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Goalie Ed Belfour says he feels bad for Maple Leafs fans who have suffered because of management's bad decisions in recent years. ((Kazuyoshi Ehara/Canadian Press))

For the past two days, Toronto Maple Leafs fans have filled the airwaves to assess the performance of John Ferguson, who was fired Tuesday after four-plus years as general manager.

The debate over which of Ferguson's many moves rank as his worst no doubt will continue for an extended period.

But unlike many fans, former Leafs goaltender Ed Belfour didn't cite a player acquisition or signing when asked about Ferguson's tenure with the team.

"I think letting [former general manager and coach] Pat [Quinn] go was maybe a mistake," Belfour, who played in Toronto from 2002 to 2006, told CBCSports.ca reporter Doug Harrison. "Pat's a first-class guy and that was really unfortunate."

Toronto went 300-222-52 with 26 shootout and overtime losses in seven seasons under Quinn, who twice led the team to the Eastern Conference final, losing to Buffalo in 1999 and Carolina in 2002.

He was fired along with assistant coach Rick Ley on April 20, 2006, two days after the Leafs posted a seventh consecutive 90-plus point season.

Two months later, Ferguson chose not to pick up the $4.5 million US option on Belfour's contract, thus making him an unrestricted free agent. He signed for one year with the Florida Panthers in July 2006 but wasn't offered a contract for this season.

"I really didn't want to leave [Toronto]," said Belfour, 42, who now plays in Sweden for the Leksand Stars. "I definitely miss it there.

"I think [Ferguson] was trying his best and it just didn't work out. I feel bad for the [players] and for the fans that had to suffer because of [management's] bad decisions. The fans have high expectations and there's nothing wrong with that. Everybody wants to win.

"There were a lot of changes [when I was there] but sometimes change isn't always the best."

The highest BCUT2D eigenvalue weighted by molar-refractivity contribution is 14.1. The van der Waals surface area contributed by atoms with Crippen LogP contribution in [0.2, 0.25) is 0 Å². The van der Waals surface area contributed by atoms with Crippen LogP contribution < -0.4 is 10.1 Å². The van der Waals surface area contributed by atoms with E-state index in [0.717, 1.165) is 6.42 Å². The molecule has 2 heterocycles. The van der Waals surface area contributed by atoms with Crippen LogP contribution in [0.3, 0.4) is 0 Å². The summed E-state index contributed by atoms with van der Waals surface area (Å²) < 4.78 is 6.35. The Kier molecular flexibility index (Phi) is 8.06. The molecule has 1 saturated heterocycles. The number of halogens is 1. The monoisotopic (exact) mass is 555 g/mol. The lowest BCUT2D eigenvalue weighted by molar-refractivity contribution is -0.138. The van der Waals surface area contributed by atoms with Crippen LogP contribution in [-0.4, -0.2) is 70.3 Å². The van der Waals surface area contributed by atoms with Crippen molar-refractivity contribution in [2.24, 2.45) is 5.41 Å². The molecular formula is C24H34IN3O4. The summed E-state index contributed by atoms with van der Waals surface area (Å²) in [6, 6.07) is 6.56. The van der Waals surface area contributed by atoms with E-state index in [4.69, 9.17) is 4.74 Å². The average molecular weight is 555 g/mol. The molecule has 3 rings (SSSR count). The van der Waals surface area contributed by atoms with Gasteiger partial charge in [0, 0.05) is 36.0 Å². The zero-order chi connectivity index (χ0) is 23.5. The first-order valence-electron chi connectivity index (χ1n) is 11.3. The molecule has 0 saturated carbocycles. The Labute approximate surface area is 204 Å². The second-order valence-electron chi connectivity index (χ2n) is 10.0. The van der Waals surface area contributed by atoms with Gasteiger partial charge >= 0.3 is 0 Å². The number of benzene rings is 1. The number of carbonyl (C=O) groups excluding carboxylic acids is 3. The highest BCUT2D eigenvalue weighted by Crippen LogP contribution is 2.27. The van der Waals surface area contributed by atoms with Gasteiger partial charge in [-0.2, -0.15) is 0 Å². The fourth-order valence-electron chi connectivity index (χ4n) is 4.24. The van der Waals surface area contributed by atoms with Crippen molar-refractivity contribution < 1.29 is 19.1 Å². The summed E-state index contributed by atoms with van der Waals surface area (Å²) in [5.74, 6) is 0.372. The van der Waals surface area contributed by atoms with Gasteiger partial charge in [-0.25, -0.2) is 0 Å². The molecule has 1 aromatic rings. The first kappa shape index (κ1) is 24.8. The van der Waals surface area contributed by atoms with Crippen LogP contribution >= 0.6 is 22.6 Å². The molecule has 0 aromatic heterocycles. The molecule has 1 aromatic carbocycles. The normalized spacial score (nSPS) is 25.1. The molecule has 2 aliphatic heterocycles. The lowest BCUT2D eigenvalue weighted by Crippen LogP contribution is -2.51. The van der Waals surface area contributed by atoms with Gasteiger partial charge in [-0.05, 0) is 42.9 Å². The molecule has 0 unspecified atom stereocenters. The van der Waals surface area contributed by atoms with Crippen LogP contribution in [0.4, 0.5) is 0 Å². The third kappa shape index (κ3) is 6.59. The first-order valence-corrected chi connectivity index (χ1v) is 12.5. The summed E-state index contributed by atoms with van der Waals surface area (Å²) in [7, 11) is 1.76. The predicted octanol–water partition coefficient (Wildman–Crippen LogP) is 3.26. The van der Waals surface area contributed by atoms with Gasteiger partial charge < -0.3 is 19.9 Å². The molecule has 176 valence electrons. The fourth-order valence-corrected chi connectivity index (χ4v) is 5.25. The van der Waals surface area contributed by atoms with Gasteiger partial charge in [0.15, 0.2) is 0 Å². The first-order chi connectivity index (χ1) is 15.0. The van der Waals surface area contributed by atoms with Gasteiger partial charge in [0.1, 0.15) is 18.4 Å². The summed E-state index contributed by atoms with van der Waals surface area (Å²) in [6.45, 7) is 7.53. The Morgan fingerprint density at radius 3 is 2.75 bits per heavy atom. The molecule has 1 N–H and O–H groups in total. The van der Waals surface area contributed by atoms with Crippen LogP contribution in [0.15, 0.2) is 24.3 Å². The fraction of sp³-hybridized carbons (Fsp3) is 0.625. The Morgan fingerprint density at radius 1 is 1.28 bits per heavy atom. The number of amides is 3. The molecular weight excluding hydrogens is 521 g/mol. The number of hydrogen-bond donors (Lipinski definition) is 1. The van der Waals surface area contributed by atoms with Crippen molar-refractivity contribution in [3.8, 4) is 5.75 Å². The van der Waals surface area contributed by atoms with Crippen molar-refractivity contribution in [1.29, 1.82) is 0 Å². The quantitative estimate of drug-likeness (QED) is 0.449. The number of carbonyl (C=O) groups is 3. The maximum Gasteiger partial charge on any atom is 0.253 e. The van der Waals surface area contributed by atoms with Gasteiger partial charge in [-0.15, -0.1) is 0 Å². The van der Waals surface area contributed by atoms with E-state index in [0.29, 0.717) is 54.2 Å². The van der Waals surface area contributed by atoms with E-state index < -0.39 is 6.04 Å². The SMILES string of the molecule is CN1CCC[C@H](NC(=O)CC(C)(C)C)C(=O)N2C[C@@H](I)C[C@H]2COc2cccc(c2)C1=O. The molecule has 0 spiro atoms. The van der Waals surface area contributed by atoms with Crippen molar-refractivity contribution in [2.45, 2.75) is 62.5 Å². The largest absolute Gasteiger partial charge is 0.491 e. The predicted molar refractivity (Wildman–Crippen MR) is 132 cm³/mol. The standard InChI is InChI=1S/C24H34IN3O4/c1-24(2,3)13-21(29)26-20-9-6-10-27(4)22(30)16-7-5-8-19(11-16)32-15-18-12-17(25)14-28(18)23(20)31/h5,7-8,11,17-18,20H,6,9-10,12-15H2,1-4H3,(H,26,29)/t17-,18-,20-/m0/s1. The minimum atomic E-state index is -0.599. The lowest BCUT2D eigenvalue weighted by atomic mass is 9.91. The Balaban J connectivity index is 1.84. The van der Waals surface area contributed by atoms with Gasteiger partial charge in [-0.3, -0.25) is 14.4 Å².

Belfour also weighed in on the Mats Sundin trade rumours, saying the longtime Toronto captain deserves a chance to win a Stanley Cup.

Sundin, who will be an unrestricted free agent on July 1, has a no-trade clause in his contract and would have to waive it for interim GM Cliff Fletcher to make a deal.

Fletcher acquired Sundin in 1994 in his first tenure with the Leafs, trading fan favourite Wendel Clark to the Quebec Nordiques in a multi-player deal that brought in the six-foot-five, 230-pound centre.

"I'd love to see Mats win a Stanley Cup for sure," said Belfour, who led the Dallas Stars to a Cup title in 1999. "He's a great guy, he's a great captain and a great leader.… I'm sure he'll make the right decision."

Belfour excited about Swedish hopes

As for Eddie the Eagle, he sports a 1.79 goals-against average with five shutouts and a .918 save percentage in 15 games for Leksand, which plays in the second highest league in Sweden, the Allsvenskan.

Belfour is looking forward to March 19, when the Stars will begin qualification games in hopes of returning to the Swedish Elite League. Leksand hasn't played in the Elitserien since the 2005-06 campaign.

While Belfour would like a chance to win another Stanley Cup, he is excited about what lies ahead for the Stars.

"It was an opportunity to learn a culture and help Leksand try to make it back to the Elitserien," the native of Carman, Man., said of his decision to play in Sweden. "It's not going to be easy and I think that'll be challenging and a good feeling to help them. It also gives me a chance to work on my game and get better.

"My loyalty is to Leksand until the end of the season and we can see what happens [about a potential return to the NHL] in the summer. I can still prove some things [in the NHL] and have a lot to offer."

Belfour posted a 27-17-10 record with a 2.77 GAA for the Panthers last season. He also boasts a 2.50 GAA and 76 shutouts in 963 career NHL regular-season games with the Chicago Blackhawks, San Jose Sharks, Dallas and Toronto.

A two-time Vezina Trophy winner as the NHL's top goalie, Belfour ranks third on the NHL's all-time wins list with 484 victories, behind Martin Brodeur (520) and Hall of Famer Patrick Roy (551).